pointsvisa visM. This woulddefinea setpurelyin termsofits
propertyof beinga thingthatpossessesa boundaryand is a
perfectlylegitimatedefinition.But note that with the
definition so constructed thereis no guaranteeof uniqueness.
There mightbe severalwaysof assigningthe pointsto a set
(notM, but N, O, P, . . . ) and itscomplement(N' O', P' . . . )
that fulfilledthe definitionalconditions. Indeed, these
different"assembliesof boundaries"would be many if we
allowedthedefinition oftheneighborhood systemto fluctuate.
Thus, in formal topology, boundaries and entitiesare more
or less logicallyequivalent.Eitherone could be primal.But in
the logicalsequence fromneighborhoodsystemto definition
of boundarypoints to definitionof set we see a logic of
increasingspecificationthat could easily be regarded as
temporal,an accountof theemergenceof entities.
To postulatethetemporalpriority ofboundaries,however,I
mustcome up witha definition of boundarythatmakessense
even when there is nothingto bound. To do this,I shall
replacetheconceptof set membership withthe moregeneral
notionof "differenceof character." Thus, I shalldefinea point
x as a boundarypointin space S if everyneighborhoodof x
containsat leasttwopointsthatdifferin somerespect:notone
in M and one notin M, but simplytwo pointsthatdifferin
some respect.(Note thatthe boundarypointis defined"in a
space S" ratherthan "of a set M.") In the simplecase, this
differencewill be a single knownproperty-color, gender,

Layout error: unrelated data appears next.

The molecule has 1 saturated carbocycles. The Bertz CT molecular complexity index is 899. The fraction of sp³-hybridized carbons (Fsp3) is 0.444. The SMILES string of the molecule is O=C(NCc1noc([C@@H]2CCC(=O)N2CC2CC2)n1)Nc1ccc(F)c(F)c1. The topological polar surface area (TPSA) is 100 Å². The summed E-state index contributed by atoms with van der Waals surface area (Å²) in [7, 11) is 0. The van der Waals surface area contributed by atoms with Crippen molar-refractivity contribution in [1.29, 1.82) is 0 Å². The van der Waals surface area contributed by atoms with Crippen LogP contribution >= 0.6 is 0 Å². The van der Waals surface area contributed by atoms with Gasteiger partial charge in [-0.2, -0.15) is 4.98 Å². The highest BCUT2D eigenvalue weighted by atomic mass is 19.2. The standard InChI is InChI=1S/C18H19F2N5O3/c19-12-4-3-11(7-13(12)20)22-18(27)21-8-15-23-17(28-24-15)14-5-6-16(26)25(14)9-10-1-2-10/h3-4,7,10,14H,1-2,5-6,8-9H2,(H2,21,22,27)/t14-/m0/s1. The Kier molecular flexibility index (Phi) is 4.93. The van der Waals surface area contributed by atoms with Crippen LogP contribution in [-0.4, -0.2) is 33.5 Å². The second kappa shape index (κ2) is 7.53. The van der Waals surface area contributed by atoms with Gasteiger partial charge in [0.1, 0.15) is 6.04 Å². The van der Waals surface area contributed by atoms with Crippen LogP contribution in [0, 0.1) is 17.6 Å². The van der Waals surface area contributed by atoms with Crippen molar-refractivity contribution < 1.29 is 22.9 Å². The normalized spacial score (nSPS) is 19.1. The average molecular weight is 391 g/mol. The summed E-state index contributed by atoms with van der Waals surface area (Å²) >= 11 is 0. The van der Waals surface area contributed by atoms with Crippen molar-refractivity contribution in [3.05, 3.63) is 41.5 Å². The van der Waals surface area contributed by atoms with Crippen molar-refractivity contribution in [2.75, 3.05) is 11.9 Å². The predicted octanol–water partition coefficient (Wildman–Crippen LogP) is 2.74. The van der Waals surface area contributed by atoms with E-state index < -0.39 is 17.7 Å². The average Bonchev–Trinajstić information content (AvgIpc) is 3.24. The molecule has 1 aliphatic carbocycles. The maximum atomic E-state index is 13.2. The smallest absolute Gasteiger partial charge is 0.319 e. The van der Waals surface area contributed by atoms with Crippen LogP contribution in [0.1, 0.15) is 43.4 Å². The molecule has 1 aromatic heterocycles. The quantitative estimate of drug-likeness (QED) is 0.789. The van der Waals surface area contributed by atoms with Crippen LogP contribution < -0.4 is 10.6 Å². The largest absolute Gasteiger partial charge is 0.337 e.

creed,education.In the more complicated(and more likely)
case, it willbe a combinationof propertiesor dimensionsof
I havenotmentioned"boundaryof" anything. These points
are simplywhatwe mightcall "sitesof difference." Also note
the assumptions, here, of and
"differences" of some kind of
atomic unit (the point) to which those differencescan
These two assumptionsare criticaland problematic.The

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"differences"are things that emerge from local cultural

negotiations.That is, local interactiongraduallytosses up
stablepropertiesdefiningtwo"sides."These are notnecessar-
ilycategorylabels,althoughthe traditionalargument(which
startswithentities)would presupposethatfact.For me, the
centralrequirementis ratherthatthese differences be local
and interactional.But to whom or to what unit do these
propertiesappertain? It would be easy to slide into the
traditionalargument:these units are pre-existing entities-
individualpeople, forexample- who bringdifferent, endur-
ing qualities to interaction. In this case, my whole position
turnsintoan elaboratemicroto macrotranslation argument.
I wishto claimsomething moreradical.I wantto emphasize,
withBlumer and other stronginteractionists, that the units
might anything-people,roles,physicallocations,shardsof
priorsocialentities,and so on. Of course,anysocialinteraction
begins with what is in part a soup of preexistingactorsand
actions. But interactionis not merelythe actors' way of
reproducingthemselves. This is theseductiveassumptionthat
fools both functionalismand rational choice theory into
acceptinga socialontologythatbymakingstasisprimaryloses
itsabilityto explainchange.If we wouldexplainchangeat all,
we mustbegin withit and hope to explain stasis-even the